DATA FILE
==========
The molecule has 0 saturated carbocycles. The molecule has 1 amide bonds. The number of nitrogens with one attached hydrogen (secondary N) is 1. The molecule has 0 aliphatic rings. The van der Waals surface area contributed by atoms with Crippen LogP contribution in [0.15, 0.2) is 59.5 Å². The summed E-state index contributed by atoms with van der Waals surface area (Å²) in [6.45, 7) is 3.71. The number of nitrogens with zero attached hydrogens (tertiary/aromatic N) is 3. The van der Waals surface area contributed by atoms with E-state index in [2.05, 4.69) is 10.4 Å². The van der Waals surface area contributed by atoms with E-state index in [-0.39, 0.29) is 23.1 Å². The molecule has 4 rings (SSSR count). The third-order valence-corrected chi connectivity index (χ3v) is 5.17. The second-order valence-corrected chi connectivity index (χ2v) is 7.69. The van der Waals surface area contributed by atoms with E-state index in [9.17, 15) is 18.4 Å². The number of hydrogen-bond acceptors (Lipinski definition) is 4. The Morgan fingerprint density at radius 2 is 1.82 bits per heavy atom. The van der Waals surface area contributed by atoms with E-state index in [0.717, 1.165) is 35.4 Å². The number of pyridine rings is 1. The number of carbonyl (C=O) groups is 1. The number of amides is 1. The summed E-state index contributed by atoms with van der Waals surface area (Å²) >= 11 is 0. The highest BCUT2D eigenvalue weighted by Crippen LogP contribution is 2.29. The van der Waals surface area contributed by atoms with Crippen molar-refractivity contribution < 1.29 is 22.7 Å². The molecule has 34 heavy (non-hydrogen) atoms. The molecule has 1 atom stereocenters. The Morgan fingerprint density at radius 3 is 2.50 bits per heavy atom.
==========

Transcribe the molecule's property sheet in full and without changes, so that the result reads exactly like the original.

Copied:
The molecule has 0 saturated carbocycles. The molecule has 1 amide bonds. The number of nitrogens with one attached hydrogen (secondary N) is 1. The molecule has 0 aliphatic rings. The van der Waals surface area contributed by atoms with Crippen LogP contribution in [0.15, 0.2) is 59.5 Å². The summed E-state index contributed by atoms with van der Waals surface area (Å²) in [6.45, 7) is 3.71. The number of nitrogens with zero attached hydrogens (tertiary/aromatic N) is 3. The van der Waals surface area contributed by atoms with E-state index in [2.05, 4.69) is 10.4 Å². The van der Waals surface area contributed by atoms with E-state index in [-0.39, 0.29) is 23.1 Å². The molecule has 4 rings (SSSR count). The third-order valence-corrected chi connectivity index (χ3v) is 5.17. The second-order valence-corrected chi connectivity index (χ2v) is 7.69. The van der Waals surface area contributed by atoms with E-state index in [9.17, 15) is 18.4 Å². The number of hydrogen-bond acceptors (Lipinski definition) is 4. The Morgan fingerprint density at radius 2 is 1.82 bits per heavy atom. The van der Waals surface area contributed by atoms with E-state index in [0.717, 1.165) is 35.4 Å². The number of pyridine rings is 1. The number of carbonyl (C=O) groups is 1. The number of amides is 1. The summed E-state index contributed by atoms with van der Waals surface area (Å²) >= 11 is 0. The highest BCUT2D eigenvalue weighted by Crippen LogP contribution is 2.29. The van der Waals surface area contributed by atoms with Crippen molar-refractivity contribution < 1.29 is 22.7 Å². The molecule has 34 heavy (non-hydrogen) atoms. The molecule has 1 atom stereocenters. The Morgan fingerprint density at radius 3 is 2.50 bits per heavy atom.